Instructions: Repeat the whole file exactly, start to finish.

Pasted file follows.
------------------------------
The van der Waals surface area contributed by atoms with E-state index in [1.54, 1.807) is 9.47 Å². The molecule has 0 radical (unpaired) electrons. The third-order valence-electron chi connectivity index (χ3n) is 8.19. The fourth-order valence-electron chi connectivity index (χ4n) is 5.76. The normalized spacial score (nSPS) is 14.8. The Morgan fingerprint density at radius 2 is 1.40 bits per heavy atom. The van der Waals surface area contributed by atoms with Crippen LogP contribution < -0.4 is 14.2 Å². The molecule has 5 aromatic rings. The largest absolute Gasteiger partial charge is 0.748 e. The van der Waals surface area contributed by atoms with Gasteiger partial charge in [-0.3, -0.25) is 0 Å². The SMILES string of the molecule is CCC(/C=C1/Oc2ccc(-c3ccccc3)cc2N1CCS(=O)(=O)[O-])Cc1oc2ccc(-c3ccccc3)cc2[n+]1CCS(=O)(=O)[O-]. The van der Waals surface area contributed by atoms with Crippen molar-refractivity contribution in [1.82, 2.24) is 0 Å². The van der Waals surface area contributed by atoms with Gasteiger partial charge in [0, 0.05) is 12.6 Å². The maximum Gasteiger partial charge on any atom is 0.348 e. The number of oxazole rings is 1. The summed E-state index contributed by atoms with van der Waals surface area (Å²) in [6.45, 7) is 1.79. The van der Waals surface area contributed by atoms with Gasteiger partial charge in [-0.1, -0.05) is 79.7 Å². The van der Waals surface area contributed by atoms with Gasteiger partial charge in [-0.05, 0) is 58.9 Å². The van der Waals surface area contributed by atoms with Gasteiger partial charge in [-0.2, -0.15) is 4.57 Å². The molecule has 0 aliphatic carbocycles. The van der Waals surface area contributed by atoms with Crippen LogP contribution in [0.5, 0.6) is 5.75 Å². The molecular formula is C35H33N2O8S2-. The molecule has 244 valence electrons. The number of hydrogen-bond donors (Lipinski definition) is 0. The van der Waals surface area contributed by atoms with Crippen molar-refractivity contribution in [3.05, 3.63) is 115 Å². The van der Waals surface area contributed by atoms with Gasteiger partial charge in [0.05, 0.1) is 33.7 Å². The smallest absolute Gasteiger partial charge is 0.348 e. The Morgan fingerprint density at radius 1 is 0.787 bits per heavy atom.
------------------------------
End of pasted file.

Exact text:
The van der Waals surface area contributed by atoms with E-state index in [1.54, 1.807) is 9.47 Å². The molecule has 0 radical (unpaired) electrons. The third-order valence-electron chi connectivity index (χ3n) is 8.19. The fourth-order valence-electron chi connectivity index (χ4n) is 5.76. The normalized spacial score (nSPS) is 14.8. The Morgan fingerprint density at radius 2 is 1.40 bits per heavy atom. The van der Waals surface area contributed by atoms with Crippen LogP contribution < -0.4 is 14.2 Å². The molecule has 5 aromatic rings. The largest absolute Gasteiger partial charge is 0.748 e. The van der Waals surface area contributed by atoms with Gasteiger partial charge in [-0.3, -0.25) is 0 Å². The SMILES string of the molecule is CCC(/C=C1/Oc2ccc(-c3ccccc3)cc2N1CCS(=O)(=O)[O-])Cc1oc2ccc(-c3ccccc3)cc2[n+]1CCS(=O)(=O)[O-]. The van der Waals surface area contributed by atoms with Crippen molar-refractivity contribution in [1.82, 2.24) is 0 Å². The van der Waals surface area contributed by atoms with Gasteiger partial charge in [0, 0.05) is 12.6 Å². The maximum Gasteiger partial charge on any atom is 0.348 e. The number of oxazole rings is 1. The summed E-state index contributed by atoms with van der Waals surface area (Å²) in [6.45, 7) is 1.79. The van der Waals surface area contributed by atoms with Gasteiger partial charge in [-0.1, -0.05) is 79.7 Å². The van der Waals surface area contributed by atoms with Gasteiger partial charge in [-0.05, 0) is 58.9 Å². The van der Waals surface area contributed by atoms with Gasteiger partial charge in [-0.2, -0.15) is 4.57 Å². The molecule has 0 aliphatic carbocycles. The van der Waals surface area contributed by atoms with Crippen LogP contribution in [0.5, 0.6) is 5.75 Å². The molecular formula is C35H33N2O8S2-. The molecule has 244 valence electrons. The number of hydrogen-bond donors (Lipinski definition) is 0. The van der Waals surface area contributed by atoms with Crippen molar-refractivity contribution in [3.05, 3.63) is 115 Å². The van der Waals surface area contributed by atoms with Gasteiger partial charge in [0.05, 0.1) is 33.7 Å². The smallest absolute Gasteiger partial charge is 0.348 e. The Morgan fingerprint density at radius 1 is 0.787 bits per heavy atom.